Yesterday we debated whether or not umpires react to crowd noise and stuff like that. Today comes evidence that other subjective factors color their calls as well:
Rick Reed acknowledged Thursday that his ball-four call on a
ninth-inning pitch by Angels closer Brian Fuentes to Nick Green on
Wednesday night “very well could have been a strike” . . . Reed said that on that final pitch to Green, Mike Napoli’s actions led
him to call it a ball after the Angels catcher tried to frame the
knee-high pitch . . . “The catcher did a nice job of bringing it up,
and that was a telling blow. If a catcher moves his glove, it’s to
improve the pitch.”
Anyone who has watched a lot of baseball knows this on some level, but it is odd to hear an umpire acknowledge that the catcher’s framing of the pitch and body language actually influences the call so directly. Here’s some more evidence that the old conventional wisdom regarding umpires is true:
“I called a [strike] earlier in the game that I thought was low, and I
said, ‘I’m not going to let that happen again.’ I wish they were all
waist-high. They’d be a lot easier to judge.”
The old makeup call. Something umps — and football refs — claim never occurs. Again, we all knew it, but it’s quite a thing to hear an umpire admit it.
The Rockies fell 9-6 to the Orioles on Saturday, but the loss wasn’t without its bright spots. Case in point: Third baseman Nolan Arenado passed a significant career milestone on an Andrew Cashner fastball in the third inning, slugging the ball a projected 394 feet into the left field stands for his 200th career home run.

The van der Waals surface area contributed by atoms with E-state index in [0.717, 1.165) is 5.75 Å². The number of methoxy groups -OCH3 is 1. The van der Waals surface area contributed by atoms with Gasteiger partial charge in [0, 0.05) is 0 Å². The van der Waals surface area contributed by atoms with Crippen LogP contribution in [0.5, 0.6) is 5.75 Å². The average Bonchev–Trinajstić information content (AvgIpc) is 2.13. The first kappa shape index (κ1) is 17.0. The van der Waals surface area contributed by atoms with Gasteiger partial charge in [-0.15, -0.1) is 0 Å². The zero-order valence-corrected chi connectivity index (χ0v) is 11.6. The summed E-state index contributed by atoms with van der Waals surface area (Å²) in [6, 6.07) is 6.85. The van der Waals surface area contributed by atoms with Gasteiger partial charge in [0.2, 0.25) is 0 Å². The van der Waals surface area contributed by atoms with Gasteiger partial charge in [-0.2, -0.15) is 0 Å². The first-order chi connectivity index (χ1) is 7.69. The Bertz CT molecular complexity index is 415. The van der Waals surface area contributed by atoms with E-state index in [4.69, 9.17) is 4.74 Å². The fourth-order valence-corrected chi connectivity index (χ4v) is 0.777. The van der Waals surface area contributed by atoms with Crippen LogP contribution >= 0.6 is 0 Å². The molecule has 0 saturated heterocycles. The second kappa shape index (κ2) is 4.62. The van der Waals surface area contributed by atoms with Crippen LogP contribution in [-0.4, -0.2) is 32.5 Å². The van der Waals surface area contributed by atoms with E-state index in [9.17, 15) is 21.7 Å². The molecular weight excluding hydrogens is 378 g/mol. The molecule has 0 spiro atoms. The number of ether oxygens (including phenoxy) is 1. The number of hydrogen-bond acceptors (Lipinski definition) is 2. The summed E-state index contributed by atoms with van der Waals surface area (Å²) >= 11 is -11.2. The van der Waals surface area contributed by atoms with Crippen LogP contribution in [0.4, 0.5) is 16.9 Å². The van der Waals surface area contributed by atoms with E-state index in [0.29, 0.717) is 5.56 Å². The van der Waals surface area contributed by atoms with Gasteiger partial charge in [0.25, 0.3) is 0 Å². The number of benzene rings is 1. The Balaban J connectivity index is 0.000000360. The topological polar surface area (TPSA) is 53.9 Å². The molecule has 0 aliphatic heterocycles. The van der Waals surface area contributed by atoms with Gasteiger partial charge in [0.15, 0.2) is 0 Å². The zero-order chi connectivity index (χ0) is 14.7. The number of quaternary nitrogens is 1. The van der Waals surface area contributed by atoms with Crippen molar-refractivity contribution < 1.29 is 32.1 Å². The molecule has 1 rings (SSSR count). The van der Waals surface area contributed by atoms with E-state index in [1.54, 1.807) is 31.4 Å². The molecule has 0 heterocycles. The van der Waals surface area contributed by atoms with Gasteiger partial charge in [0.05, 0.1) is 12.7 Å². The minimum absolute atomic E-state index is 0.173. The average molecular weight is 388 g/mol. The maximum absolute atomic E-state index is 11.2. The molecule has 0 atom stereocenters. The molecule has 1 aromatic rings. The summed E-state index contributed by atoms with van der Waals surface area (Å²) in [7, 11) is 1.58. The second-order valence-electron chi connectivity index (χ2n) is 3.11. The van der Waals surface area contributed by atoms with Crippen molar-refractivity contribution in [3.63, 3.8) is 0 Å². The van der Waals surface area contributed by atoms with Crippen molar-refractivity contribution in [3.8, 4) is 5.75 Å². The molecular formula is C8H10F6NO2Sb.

Arenado is the 34th active player to join the 200+ homer club and the first to do so since the Braves’ Freddie Freeman crossed that threshold on May 19. The three-run shot was the infielder’s 14th of the season and third since Friday, when he went deep twice against Orioles rookie John Means and reliever Shawn Armstrong. Following Saturday’s performance, he’s batting a robust .333/.377/.632 with 30 extra-base hits, 42 RBI, and a 1.009 OPS through 220 plate appearances.
He isn’t the only Rockies slugger making history, either. Arenado’s feat trailed that of Trevor Story, who clobbered an 0-2 pitch from Armstrong during the seventh inning of Friday’s 8-6 win. The two-run blast was his 100th home run in 448 career games, making him the fastest shortstop to reach the mark in MLB history.
The Rockies will vie for the series win as they round out the series on Sunday, with right-hander German Márquez scheduled to take the bump against fellow righty David Hess at 3:10 PM EDT.